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Chinese rocket debris crashes to earth – and no one knows where


China’s latest launch of a massive rocket is once again alarming that debris will crash into the Earth’s surface in an uncertain location at high speed.

On Sunday afternoon local time, the Long March 5B took off from the Wenchang launch site in the southern island province of Hainan, carrying a new solar-powered laboratory, the Wentian Experiment Module, which will be added to the China’s Tiangong Space Station.

But the size of the heavy rocket – it is 53.6 meters (176 feet) tall and weighs 837,500 kilograms (over 1.8 million pounds) – and the risky design of its launch process have led experts to fear that some debris from its central stage might not be consumed upon re-entering the Earth’s atmosphere.

China says runaway space rocket booster unlikely to cause any damage

As with the two previous launches, the rocket lost its empty 23-tonne first stage in orbit, meaning it will continue to loop Earth over the next few days as it gradually nears landing. This flight path is difficult to predict due to fluctuations in the atmosphere caused by changes in solar activity.

Although experts consider the chances of debris hitting a populated area to be very low, many also believe China is taking an unnecessary risk. After the center stage of the latest launch fell into the Indian Ocean, NASA Administrator Bill Nelson said China ‘failed to meet responsible standards for its space debris’, including minimizing risks during the start of the school year and by being transparent about operations.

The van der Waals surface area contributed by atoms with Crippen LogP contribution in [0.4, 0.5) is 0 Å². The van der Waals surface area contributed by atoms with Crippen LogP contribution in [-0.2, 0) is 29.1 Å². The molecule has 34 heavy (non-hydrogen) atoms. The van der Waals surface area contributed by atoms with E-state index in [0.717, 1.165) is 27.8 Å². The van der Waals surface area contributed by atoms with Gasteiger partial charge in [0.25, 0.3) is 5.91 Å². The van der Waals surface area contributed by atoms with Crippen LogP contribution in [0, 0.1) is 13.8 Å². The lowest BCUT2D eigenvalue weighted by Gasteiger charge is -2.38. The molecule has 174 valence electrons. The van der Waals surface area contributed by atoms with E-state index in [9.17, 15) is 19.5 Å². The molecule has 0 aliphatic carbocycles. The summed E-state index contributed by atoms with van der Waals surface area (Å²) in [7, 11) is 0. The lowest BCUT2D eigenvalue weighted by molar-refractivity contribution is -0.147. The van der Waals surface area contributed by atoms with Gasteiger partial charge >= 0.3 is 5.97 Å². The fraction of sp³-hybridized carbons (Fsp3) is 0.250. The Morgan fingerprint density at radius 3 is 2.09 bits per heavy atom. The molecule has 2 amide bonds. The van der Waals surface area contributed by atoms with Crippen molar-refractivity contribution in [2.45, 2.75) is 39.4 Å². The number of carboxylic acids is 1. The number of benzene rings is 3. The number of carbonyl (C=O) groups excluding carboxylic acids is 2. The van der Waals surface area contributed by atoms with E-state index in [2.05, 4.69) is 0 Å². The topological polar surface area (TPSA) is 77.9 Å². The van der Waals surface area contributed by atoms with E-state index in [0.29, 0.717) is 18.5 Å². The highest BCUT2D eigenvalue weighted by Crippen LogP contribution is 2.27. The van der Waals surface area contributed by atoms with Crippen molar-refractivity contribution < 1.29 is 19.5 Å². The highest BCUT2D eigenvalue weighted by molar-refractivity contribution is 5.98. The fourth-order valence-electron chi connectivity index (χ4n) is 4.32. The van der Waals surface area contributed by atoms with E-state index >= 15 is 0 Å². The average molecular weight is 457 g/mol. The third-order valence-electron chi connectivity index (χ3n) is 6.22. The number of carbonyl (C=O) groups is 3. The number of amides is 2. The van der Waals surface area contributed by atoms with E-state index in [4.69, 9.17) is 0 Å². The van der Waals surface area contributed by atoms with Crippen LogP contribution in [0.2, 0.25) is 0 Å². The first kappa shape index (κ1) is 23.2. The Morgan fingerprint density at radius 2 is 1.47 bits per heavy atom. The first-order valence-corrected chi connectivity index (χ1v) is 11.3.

China rejects accusations of irresponsibility. In response to concerns over last year’s launch, China’s foreign ministry said the likelihood of damage was “extremely low”.

Ahead of the launch, Jonathan McDowell, an astronomer at the Center for Astrophysics who closely follows space launches, wrote on Twitter that he had hoped China would have adopted a new design to allow the core stage to be actively desorbed.

Late Sunday, McDowell added that US Space Command orbital data for two launch objects confirmed that the core stage “remains in orbit and has not been actively de-orbited.”


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